Two survey units (Survey Unit 4 and 5) were examined in the area east of the village Tripotamos. The mine operations in this area have exposed the upper part of the lacustrine sequence represented in the Choremi Formation, namely the deposits that are stratigraphically placed into –but most likely mainly above– the Lignite Seam III. These are lacustrine, bluish grey clayey deposits, poor in organic material, which are laterally interfingered with fluvial / fluvio-lacustrine deposits of yellow sandy silts and intercalated layers of coarser-grained sands and gravels (Fig. 5). In Survey Unit 4, sediment samples were collected from a layer of yellow sands of terrestrial origin for dating with Optically Stimulated Luminescence (Fig. 6). More samples from the same layer were collected for dating with cosmogenic nuclides, whereas sediment samples for the identification and study of microfaunal remains were also taken from the underlying layer. During the cleaning of the profile before the sampling, a red radiolarite stone tool was found in the aforementioned layer of yellow sands. Due to this finding, it was decided to examine this layer in more detail and laterally follow the continuation of the section profile to the south. While examining this deposit, the team discovered a concentration of lithic artifacts and fossils on the surface of a sloped, planar profile. The new site, is designated "Tripotamos 4" (TRP-4). The macroscopic study of the sedimentary and stratigraphic data indicates that the lithics and bones are being eroded in situ from the layer of yellow, silty sands. Some of the finds, such as a deer antler (Fig. 8), were located clearly stratified inside the sandy deposit, whereas others were found half-buried on the sides of small gullies created by recent runoff (Fig. 9). It was observed that the specimens are not concentrated in the bottom of the gullies, and there were no finds from the upper part of the gently-sloping profile, which supports the assumption that the finds are being eroded in situ, instead of being transported downslope from other locations. In fact, the finds derive from a relatively narrow sedimentary horizon that is defined by two sandstone crusts, with characteristic reddish-colored streaks and black stains caused by the oxidation of organic and inorganic materials. The lithic artifacts are made of red radiolarite, greyish-black limestone, white quartz and black flint; they are found in direct spatial and stratigraphic association with the fossils. The lithic assemblage comprises mainly of flakes, flake fragments and debris, as well as cores and retouched tools (Fig. 10). The morphological and technological characteristics of the artifacts point to a late Lower or early Middle Palaeolithic techno-complex. In general, clasts are absent from the artifact bearing horizon, but possible manuports of cobble size have also been recovered in direct association with the scatter of lithic and faunal remains. The faunal assemblage is characterized by a relatively high percentage of dental remains and antler fragments; diagnostic remains indicate taxa that belong to cervids and bovids. Fragmented, non-diagnostic skeletal elements, as well as a tooth, were collected for dating with the methods of Uranium series and ESR. In Survey Unit 5, a sample for OSL dating was collected from a sandy layer that stratigraphically underlies or correlates to the stratigraphic position of the TRP-4 find horizon (Fig. 11).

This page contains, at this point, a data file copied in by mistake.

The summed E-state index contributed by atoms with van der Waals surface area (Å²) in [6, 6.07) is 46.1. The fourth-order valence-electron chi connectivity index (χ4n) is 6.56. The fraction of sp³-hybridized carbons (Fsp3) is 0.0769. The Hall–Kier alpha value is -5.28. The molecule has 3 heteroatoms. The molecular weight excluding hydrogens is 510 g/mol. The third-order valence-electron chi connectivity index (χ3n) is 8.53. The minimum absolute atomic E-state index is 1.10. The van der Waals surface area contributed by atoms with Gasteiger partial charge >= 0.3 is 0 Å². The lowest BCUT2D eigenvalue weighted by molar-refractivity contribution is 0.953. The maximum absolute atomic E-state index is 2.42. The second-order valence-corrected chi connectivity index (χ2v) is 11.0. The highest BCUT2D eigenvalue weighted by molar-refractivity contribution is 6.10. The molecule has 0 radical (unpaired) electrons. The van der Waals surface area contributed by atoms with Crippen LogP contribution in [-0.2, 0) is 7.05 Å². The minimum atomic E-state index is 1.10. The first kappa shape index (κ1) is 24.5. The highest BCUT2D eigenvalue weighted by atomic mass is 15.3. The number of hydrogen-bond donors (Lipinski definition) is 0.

In the Marathousa mine, the team re-examined the sites of Marathousa 1 and Marathousa 2, but the survey did not yield any significant new finds. Sediment samples were collected from both localities for the study of macrofaunal remains and ostracods.
Unpublished field report, ASCSA